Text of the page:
Hopefully you caught yesterday’s story, “Rochester’s Adventure in Optimism” about the defunct Rochester subway. If you missed it give it a read. Originally published in the City Newspaper in 1983, the article mentioned the sole surviving subway car, car #60, and the effort to bring it back to Rochester and restore it to working order. Yesterday I received a more detailed explanation of those restoration efforts from Otto M. Vondrak, one of the trustees of the Rochester & Genesee Valley Railroad Museum in Henrietta, NY. Here’s the story of subway car #60 from Otto…
“When Subway passenger service ceased in 1956, the Rochester Chapter of the National Railway Historical Society approached RTC about acquiring a Subway car for preservation. Chapter president Sam Grover requested Car 60, since it was the one most often used by the group for charters and excursions over the Subway. Rochester Transit Corp. agreed and donated the car, but the chapter had no museum facility at the time, so arrangements were made to display the car at Rail City, a developing railroad museum and attraction up in Sandy Creek, New York.
In 1968, New York State approached Rail City about using the Subway car in an planned exhibit at the New York State Museum in Albany. Those plans never materialized, and the car languished in an outdoor shed at a Thruway maintenance facility outside of Albany. While under cover, the car was exposed to the elements for nearly 30 years.
In the meantime, volunteers from Rochester Chapter had established the Rochester & Genesee Valley Railroad Museum in 1971 as a permanent home for Rochester’s railroad history. By the mid-1990’s, the museum’s collection included many historic pieces of railroad equipment from the Rochester area, with several pieces restored and operated for the public’s enjoyment. Around this time, the chapter decided they were in a position to bring Car 60 home, and began negotiations with the New York State Museum to return this historic to Rochester.
In 1998, Car 60 was returned to the Rochester & Genesee Valley Railroad Museum, and an elderly Sam Grover was present to accept and sign for the delivery, completing the circle of a story that stretched more than 30 years to the Subway’s final days.
Upon Car 60’s arrival at the museum, the car was the subject of an intense inspection by our volunteers. While the majority of the old car was intact, there were signs of rot and fatigue under the surface. Car 60 is quickly approaching its centennial, as it was built in 1916 by the Cincinnati Car Co. for use on the Utica streetcar system. When the Utica lines shut down in 1936, the cars were considered surplus and put into storage. In 1937, the fleet of 12 cars was moved to Rochester and reconditioned for use on the Rochester Subway, replacing a fleet of wooden-bodied cars that dated from the turn of the century.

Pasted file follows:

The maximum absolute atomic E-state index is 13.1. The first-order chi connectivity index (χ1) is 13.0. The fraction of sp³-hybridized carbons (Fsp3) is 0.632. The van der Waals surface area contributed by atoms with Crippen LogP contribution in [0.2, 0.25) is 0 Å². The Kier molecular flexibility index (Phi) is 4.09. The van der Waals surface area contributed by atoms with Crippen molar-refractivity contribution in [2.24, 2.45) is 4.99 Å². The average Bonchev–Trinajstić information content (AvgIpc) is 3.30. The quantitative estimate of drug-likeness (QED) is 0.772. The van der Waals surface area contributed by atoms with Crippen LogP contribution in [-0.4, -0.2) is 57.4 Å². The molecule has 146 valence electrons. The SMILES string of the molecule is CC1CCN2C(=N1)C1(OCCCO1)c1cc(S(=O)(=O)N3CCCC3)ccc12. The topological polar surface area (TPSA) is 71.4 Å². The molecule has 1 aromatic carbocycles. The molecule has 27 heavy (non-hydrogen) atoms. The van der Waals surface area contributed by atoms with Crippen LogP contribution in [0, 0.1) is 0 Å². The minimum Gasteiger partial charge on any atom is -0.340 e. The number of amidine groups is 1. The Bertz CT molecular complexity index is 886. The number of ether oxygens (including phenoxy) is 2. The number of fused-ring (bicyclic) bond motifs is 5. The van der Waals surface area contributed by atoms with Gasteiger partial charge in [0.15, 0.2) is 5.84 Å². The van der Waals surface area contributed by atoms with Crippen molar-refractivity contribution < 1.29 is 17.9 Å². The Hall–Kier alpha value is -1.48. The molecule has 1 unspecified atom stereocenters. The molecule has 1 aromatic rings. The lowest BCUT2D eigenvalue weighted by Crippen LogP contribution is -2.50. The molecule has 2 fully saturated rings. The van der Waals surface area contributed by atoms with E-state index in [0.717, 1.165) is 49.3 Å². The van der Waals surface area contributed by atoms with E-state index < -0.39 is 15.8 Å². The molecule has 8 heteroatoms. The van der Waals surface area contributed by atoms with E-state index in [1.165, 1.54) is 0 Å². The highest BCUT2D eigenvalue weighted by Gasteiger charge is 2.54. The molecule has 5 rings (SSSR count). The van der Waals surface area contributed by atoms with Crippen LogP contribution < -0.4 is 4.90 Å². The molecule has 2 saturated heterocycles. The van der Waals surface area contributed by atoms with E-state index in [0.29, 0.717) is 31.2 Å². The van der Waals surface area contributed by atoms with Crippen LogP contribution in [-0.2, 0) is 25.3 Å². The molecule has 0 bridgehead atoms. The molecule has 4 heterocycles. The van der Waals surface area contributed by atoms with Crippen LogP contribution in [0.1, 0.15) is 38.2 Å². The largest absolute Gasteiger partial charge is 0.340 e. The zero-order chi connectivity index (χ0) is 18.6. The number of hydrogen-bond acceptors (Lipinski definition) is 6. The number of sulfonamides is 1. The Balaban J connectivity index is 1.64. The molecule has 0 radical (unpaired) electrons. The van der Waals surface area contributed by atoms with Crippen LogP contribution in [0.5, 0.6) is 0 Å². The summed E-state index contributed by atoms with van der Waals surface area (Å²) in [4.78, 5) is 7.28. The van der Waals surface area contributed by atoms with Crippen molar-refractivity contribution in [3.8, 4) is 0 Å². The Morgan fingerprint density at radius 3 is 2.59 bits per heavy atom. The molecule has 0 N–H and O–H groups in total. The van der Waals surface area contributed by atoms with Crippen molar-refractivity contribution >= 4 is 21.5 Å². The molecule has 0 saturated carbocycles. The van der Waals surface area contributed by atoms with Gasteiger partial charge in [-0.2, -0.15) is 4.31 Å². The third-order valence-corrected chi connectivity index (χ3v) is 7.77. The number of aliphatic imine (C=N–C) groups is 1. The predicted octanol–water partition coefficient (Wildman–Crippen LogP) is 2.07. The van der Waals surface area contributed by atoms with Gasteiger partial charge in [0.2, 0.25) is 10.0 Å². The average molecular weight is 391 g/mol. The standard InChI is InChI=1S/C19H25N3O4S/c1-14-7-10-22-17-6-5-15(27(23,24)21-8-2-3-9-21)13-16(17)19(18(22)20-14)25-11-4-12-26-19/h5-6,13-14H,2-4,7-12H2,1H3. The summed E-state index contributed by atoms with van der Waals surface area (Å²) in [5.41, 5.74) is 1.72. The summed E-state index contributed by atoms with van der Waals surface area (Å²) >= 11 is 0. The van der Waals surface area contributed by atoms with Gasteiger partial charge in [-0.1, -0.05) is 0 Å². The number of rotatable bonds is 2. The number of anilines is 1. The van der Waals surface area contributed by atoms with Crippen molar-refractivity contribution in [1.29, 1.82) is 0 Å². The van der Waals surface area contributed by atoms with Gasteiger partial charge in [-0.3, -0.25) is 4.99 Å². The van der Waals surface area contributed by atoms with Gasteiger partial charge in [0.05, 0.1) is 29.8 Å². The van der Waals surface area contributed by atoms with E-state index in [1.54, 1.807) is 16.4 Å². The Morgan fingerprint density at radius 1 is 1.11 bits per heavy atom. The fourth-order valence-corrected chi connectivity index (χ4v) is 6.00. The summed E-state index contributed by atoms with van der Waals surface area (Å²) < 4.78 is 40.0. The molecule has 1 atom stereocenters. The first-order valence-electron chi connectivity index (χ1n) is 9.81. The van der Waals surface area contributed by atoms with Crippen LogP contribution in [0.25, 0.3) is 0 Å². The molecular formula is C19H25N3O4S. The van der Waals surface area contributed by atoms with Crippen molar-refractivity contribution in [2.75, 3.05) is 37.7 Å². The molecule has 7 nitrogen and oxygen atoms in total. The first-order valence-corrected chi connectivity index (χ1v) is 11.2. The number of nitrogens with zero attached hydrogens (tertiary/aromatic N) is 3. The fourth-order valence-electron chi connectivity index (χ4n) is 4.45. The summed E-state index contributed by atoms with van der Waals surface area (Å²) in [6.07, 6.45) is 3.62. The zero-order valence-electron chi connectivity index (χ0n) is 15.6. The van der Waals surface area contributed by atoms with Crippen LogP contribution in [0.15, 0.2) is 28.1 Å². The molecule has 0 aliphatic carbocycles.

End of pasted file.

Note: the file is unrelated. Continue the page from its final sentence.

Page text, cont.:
The majority of the car was disassembled only to discover major structural components had been damaged or had rotten away during its years of outdoor storage and display. Some initial repairs were made, but progress eventually slowed to a crawl. A combination of overwhelming restoration tasks combined with a shifting focus in the museum’s mission had led to the Subway car being placed on the back burner (but this time under cover and inside our Restoration Building).
Today the Rochester & Genesee Valley Railroad Museum is an independent organization, and there is renewed interest in completing a cosmetic restoration on Car 60 in time for its 100th anniversary in 2016. At this time, a full restoration to make the car operational may be beyond our reach, but it is a shared dream of ours to one day run the car on the railroad we share with neighbor New York Museum of Transportation. We are fortunate that Car 60 is not the only piece of railroad equipment saved. NYMT has in their collection a full restored gasoline-powered inspection car used on the Subway, nicknamed the “Casey Jones” which is operated on special occasions. They have also rescued locomotive L-2, which was the Subway’s small diesel-powered switching locomotive which was used to switch freight customers that did not have electrified sidings. The L-2 is currently stored at NYMT awaiting a future restoration.
Currently the management of R&GVRRM is putting together a new proposal and a plan for fundraising and restoration work to make Car 60 presentable to the public once again. We look forward to sharing this plan with everyone soon, as we would really enjoy the public’s support to return this valuable historic artifact to the public eye and offer our visitors tangible evidence that Rochester once boasted its very own rapid transit system.”
-Otto M. Vondrak, R&GVRRM Trustee
Please consider making a donation to R&GVRRM online , or send check payable and mail to:
Rochester & Genesee Valley Railroad Museum
P.O. Box 23326
Rochester, NY 14692-3326
Tags: City Newspaper, history of Rochester, Jim Dierks, National Railway Historical Society (NRHS), New York Museum of Transportation, New York State Museum, NYMT, Otto M. Vondrak, Rail City, Rochester, Rochester & Genesee Valley Railroad Museum, Rochester City Newspaper, Rochester history, Rochester NY, Rochester Subway, Rochester subway car 60, Rochester Subway photos, Rochester Subway tunnel, Sam Grover
This entry was posted on Tuesday, January 15th, 2013 at 8:06 am and is filed under Rochester Destinations, Rochester History, Rochester News, Rochester Subway, Rochester Subway Stories, Train/Railroad Stuff, Transit + Infrastructure. You can follow any responses to this entry through the RSS 2.0 feed. You can skip to the end and leave a response. Pinging is currently not allowed.